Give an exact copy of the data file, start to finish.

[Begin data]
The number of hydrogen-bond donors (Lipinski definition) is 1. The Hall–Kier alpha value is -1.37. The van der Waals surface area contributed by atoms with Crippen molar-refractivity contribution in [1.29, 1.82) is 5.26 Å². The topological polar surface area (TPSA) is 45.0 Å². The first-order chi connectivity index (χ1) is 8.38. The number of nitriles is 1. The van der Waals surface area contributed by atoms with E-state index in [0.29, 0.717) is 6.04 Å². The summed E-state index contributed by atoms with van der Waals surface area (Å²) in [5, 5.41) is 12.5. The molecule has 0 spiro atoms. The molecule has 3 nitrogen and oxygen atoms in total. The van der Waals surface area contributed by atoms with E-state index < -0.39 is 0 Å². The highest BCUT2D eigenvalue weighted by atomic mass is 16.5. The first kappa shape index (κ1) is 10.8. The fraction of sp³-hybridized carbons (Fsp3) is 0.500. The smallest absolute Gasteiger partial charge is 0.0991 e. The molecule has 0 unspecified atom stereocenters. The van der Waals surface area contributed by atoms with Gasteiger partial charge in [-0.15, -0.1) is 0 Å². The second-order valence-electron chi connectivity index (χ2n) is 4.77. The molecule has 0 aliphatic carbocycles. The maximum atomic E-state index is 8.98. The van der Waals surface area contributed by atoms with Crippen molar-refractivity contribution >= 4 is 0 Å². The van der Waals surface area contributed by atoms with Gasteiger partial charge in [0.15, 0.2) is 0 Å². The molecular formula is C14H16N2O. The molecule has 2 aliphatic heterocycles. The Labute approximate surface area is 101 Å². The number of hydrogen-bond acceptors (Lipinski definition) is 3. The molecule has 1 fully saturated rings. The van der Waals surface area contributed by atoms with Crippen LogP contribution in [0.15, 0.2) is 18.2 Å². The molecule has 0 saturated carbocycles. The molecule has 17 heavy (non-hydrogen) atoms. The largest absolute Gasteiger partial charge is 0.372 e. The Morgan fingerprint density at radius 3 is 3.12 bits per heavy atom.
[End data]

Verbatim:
The number of hydrogen-bond donors (Lipinski definition) is 1. The Hall–Kier alpha value is -1.37. The van der Waals surface area contributed by atoms with Crippen molar-refractivity contribution in [1.29, 1.82) is 5.26 Å². The topological polar surface area (TPSA) is 45.0 Å². The first-order chi connectivity index (χ1) is 8.38. The number of nitriles is 1. The van der Waals surface area contributed by atoms with E-state index in [0.29, 0.717) is 6.04 Å². The summed E-state index contributed by atoms with van der Waals surface area (Å²) in [5, 5.41) is 12.5. The molecule has 0 spiro atoms. The molecule has 3 nitrogen and oxygen atoms in total. The van der Waals surface area contributed by atoms with E-state index < -0.39 is 0 Å². The highest BCUT2D eigenvalue weighted by atomic mass is 16.5. The first kappa shape index (κ1) is 10.8. The fraction of sp³-hybridized carbons (Fsp3) is 0.500. The smallest absolute Gasteiger partial charge is 0.0991 e. The molecule has 0 unspecified atom stereocenters. The van der Waals surface area contributed by atoms with Gasteiger partial charge in [-0.15, -0.1) is 0 Å². The second-order valence-electron chi connectivity index (χ2n) is 4.77. The molecule has 0 aliphatic carbocycles. The maximum atomic E-state index is 8.98. The van der Waals surface area contributed by atoms with Crippen molar-refractivity contribution >= 4 is 0 Å². The van der Waals surface area contributed by atoms with Gasteiger partial charge in [0.15, 0.2) is 0 Å². The molecular formula is C14H16N2O. The molecule has 2 aliphatic heterocycles. The Labute approximate surface area is 101 Å². The number of hydrogen-bond acceptors (Lipinski definition) is 3. The molecule has 1 fully saturated rings. The van der Waals surface area contributed by atoms with Crippen LogP contribution in [0.15, 0.2) is 18.2 Å². The molecule has 0 saturated carbocycles. The molecule has 17 heavy (non-hydrogen) atoms. The largest absolute Gasteiger partial charge is 0.372 e. The Morgan fingerprint density at radius 3 is 3.12 bits per heavy atom.